This charming, playful family photograph of American Surrealist Dorothea Tanning with her two nieces Mimi and Martha Johnson, taken at the home she shared with her husband Max Ernst in Seillans, France, features wallpaper, the only thing that happened in her childhood home in Galesburg, Illnois, prominently.
In several of her works, noticeably Children’s Games and the final masterpiece of Surrealism, Room 202, Poppy Hotel, the wallpaper conveys a sense of menace bordering on horror. In her concentration on claustrophobic domestic spaces Tanning anticipated a whole wave of female artists, noticeably the photography of Francesca Woodman.
The German Surrealist Max Ernst was one of the most outstanding artists and personalities of the Surrealist movement. Notable for the invention of a number of automatic artistic techniques, his body of work is also remarkable for its creation of a densely rich personal mythology.
Central to that mythology is Ernst’s alter ego, Loplop, Superior of Birds. As I noted in my previous post A Week of Max Ernst: Monday, Ernst wrote that he hatched from an egg which his mother had laid in an eagle’s nest. He traced the figure of Loplop to a traumatic childhood event: his beloved pet bird had died on the same day that his younger sister was born and he consequently conflated the two events to the point that he confused birds with humans.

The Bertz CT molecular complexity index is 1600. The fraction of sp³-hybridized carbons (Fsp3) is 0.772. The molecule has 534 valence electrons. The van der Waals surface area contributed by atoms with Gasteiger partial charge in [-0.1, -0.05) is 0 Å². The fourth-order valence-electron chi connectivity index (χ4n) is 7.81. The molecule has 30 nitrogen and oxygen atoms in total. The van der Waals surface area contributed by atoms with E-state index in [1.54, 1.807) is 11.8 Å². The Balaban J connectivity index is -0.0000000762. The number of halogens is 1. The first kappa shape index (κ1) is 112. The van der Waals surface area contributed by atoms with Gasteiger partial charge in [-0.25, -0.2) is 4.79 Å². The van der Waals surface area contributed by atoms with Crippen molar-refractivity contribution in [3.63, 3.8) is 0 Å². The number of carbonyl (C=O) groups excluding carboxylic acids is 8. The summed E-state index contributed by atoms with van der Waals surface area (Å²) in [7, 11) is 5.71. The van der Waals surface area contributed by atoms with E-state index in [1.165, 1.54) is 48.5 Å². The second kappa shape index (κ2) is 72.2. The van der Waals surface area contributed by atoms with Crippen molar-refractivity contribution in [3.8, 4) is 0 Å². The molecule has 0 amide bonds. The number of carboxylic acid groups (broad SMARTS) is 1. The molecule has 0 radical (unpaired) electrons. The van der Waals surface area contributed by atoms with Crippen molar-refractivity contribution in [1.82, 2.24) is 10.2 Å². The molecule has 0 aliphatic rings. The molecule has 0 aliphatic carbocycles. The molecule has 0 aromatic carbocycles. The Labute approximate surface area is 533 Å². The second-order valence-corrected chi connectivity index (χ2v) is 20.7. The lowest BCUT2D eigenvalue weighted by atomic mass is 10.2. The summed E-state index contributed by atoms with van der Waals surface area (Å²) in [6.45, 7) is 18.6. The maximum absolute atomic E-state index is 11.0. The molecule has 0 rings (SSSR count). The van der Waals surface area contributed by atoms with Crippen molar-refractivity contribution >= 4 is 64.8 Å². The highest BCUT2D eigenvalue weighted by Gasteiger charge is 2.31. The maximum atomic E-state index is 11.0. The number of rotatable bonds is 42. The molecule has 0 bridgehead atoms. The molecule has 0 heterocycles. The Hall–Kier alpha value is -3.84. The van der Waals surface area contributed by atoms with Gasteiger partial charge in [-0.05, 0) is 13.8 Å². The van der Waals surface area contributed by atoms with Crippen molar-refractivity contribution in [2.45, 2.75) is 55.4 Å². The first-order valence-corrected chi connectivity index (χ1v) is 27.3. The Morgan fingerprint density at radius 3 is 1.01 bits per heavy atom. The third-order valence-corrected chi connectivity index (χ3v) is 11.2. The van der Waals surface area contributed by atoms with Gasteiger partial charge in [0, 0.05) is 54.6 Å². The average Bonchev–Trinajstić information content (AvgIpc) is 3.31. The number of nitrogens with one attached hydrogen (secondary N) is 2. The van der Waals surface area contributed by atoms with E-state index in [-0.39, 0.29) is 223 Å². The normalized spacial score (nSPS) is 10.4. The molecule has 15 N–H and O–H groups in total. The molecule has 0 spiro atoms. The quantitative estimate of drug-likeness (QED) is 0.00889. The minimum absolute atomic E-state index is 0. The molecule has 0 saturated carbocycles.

As well as referencing Freudian psychoanalytic theory, Ernst, whose art is drenched in alchemy and esotericism, would surely have been familiar with the idea of the language of the birds; the perfect, divine language found in mythology and the occult sciences that can only be understood by the initiated.